By Andrew Woods | Source: AWEX, ICS
The latest AWTA core test volumes were lower than year earlier levels in July, which is not that surprising given the wet weather of June and July. This article takes a state based look at the latest AWTA volumes.
The AWTA provides an excellent detailed breakup of monthly and season to date wool production by state in their Key Test Data report. The state in this instance is determined by the place of sampling. If wool is shipped to interstate from the farm before testing (for example sending wool from Booligal in the Riverina to stores at Lara at Geelong) it will be registered in the AWTA data as Victorian.
Figure 1 shows the year on year change for AWTA volumes (in farm bales) for July and the three months to July, by state. Volume is down on year earlier levels for all the eastern states for both periods, with Western Australian volume in July running against the general trend, rising by 13%. There were a third more rainy days across all regions in May to July 2016 compared to the year earlier period so we will need to wait for some months to sort out how much of the fall in volume is due to logistical issues and how much is a genuine drop in production.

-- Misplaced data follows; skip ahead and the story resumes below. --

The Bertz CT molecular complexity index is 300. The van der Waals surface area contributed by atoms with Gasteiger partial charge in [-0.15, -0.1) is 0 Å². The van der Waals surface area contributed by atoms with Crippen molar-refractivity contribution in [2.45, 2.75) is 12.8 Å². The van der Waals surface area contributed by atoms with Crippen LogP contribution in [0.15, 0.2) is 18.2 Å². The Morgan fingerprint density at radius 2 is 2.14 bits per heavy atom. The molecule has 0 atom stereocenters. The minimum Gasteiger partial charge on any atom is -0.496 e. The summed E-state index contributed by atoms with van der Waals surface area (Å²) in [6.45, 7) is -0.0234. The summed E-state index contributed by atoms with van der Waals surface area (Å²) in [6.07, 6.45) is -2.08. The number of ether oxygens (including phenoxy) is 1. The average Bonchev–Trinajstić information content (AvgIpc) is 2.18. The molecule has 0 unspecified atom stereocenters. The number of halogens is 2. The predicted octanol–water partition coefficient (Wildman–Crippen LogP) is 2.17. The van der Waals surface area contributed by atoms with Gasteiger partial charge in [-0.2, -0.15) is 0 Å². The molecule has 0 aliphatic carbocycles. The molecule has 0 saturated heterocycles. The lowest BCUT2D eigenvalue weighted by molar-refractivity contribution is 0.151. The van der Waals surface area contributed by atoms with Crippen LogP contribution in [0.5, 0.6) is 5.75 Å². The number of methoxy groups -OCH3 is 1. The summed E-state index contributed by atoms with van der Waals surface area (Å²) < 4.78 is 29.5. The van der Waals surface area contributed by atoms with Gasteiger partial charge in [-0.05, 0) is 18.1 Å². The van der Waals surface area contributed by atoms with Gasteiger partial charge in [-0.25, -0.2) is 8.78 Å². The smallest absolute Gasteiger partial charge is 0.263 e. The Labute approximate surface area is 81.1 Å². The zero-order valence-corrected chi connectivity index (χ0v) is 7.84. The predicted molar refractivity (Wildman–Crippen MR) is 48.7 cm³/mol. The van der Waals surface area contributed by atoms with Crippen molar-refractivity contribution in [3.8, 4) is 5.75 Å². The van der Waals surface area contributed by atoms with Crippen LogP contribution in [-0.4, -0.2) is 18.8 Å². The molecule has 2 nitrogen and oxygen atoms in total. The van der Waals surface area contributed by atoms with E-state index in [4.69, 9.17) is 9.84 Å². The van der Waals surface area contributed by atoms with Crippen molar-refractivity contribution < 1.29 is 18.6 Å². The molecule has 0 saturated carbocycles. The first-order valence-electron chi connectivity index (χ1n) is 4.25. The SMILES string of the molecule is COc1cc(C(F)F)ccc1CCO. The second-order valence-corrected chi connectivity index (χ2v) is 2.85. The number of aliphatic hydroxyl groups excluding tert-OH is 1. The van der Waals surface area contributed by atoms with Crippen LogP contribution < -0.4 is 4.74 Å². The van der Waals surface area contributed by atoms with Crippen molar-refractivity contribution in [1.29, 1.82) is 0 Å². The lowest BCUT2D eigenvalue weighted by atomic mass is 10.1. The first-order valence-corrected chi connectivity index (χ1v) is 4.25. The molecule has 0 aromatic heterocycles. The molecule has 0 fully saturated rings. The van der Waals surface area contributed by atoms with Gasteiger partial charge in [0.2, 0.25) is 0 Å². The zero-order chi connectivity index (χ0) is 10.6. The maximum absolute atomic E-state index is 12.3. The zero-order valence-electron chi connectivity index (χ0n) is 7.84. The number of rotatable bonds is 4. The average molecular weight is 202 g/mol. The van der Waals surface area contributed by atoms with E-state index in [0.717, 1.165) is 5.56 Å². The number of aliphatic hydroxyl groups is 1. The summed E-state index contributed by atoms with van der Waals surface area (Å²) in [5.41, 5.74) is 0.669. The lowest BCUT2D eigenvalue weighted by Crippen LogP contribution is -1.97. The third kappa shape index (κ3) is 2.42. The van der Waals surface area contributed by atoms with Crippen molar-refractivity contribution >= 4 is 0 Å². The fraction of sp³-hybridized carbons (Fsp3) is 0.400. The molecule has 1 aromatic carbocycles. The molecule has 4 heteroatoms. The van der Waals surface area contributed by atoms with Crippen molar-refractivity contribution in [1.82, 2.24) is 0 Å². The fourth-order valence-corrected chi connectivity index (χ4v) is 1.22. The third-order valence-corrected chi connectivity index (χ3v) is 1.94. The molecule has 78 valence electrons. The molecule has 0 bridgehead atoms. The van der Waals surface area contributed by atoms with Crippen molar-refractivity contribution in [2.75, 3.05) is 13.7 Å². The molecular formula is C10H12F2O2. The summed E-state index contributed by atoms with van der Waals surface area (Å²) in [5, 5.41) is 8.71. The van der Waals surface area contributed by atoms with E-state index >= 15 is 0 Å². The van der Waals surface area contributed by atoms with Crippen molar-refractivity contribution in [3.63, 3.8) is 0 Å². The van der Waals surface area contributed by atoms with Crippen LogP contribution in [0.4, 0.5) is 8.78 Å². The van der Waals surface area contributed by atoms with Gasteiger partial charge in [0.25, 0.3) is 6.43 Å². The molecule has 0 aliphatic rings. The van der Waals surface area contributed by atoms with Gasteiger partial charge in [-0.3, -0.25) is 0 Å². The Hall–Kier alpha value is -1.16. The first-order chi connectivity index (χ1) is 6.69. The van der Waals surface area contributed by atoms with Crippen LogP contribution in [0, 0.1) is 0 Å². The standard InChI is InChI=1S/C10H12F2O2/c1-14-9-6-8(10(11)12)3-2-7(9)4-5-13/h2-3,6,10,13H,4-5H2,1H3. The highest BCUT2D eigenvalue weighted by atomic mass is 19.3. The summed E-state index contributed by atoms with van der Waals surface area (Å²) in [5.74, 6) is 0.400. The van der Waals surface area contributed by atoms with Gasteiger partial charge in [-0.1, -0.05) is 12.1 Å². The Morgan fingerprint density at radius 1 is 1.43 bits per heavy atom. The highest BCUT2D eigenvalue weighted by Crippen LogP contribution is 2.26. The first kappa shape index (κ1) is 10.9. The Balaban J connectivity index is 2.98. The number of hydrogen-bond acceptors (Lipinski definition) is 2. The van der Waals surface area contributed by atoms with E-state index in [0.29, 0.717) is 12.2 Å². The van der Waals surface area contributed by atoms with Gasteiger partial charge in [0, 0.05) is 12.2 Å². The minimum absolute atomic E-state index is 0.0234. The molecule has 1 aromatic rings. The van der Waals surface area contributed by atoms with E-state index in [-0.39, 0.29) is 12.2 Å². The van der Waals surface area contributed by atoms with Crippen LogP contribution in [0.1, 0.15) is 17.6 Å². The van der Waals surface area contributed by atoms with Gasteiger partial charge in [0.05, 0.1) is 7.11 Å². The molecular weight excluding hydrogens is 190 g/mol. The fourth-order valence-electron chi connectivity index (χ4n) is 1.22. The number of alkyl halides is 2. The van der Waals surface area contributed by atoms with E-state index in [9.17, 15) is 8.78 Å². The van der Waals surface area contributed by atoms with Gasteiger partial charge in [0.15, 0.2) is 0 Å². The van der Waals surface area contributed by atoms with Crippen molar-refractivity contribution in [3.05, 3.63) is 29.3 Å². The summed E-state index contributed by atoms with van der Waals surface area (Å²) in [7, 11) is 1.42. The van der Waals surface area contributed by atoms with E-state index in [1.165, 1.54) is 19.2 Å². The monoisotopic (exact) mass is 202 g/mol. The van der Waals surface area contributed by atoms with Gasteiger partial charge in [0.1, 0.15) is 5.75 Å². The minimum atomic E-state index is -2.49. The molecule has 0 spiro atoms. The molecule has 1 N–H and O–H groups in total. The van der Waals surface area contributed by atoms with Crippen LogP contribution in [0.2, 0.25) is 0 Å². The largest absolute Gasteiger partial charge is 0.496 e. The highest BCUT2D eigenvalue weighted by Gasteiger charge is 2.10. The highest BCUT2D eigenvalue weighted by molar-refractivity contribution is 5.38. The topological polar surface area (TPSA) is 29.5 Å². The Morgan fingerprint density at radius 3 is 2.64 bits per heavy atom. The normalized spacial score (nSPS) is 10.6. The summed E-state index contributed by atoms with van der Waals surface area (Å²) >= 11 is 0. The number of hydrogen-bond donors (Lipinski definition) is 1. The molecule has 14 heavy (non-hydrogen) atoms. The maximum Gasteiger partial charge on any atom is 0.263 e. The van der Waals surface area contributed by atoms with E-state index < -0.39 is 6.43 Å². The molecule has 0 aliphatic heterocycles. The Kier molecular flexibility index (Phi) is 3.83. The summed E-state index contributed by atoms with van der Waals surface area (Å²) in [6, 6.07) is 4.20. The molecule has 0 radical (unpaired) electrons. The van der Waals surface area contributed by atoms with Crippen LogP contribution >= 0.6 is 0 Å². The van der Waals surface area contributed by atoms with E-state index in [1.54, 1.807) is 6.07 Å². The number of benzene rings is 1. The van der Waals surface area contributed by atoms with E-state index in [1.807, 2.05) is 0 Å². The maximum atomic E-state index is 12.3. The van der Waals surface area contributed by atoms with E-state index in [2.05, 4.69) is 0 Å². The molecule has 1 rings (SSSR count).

To give the state based changes some perspective we need to know how much wool is credited to each state. Figure 2 provides a state based breakup of the AWTA Key Test data for the 12 months to July. In this analysis NSW and Victoria are the two big states in terms of production, with Western Australia the third largest followed by South Australia. Tasmania and Queensland are the two smallest production regions.
As shown in the centralise wool sales article when the interstate transfers of wool from farm to store are adjusted for, NSW is the dominant state in terms of production. Figure 2 uses auction data (farm bales) for the 12 months to July 2016 in calculating state based production. Wool grown in NSW accounts for 40% of sales. The Victorian share of the clip falls back to 20%, on par with Western Australia. South Australia is not far behind at 16% as it reclaims wool shipped to and tested in Victoria. Queensland and Tasmania account for about 2% of sales each.
The supply chain has been watching the lower production coming through to auction, with exporters well aware of the impact of wet weather. Restricted production of merino wool in Australia, therefore the world as Australia is the dominant producer of merino wool, continues to help support wool prices. This is seen in the higher rolling 5 year price ranks for merino combing wool in relation to other major apparel fibres.
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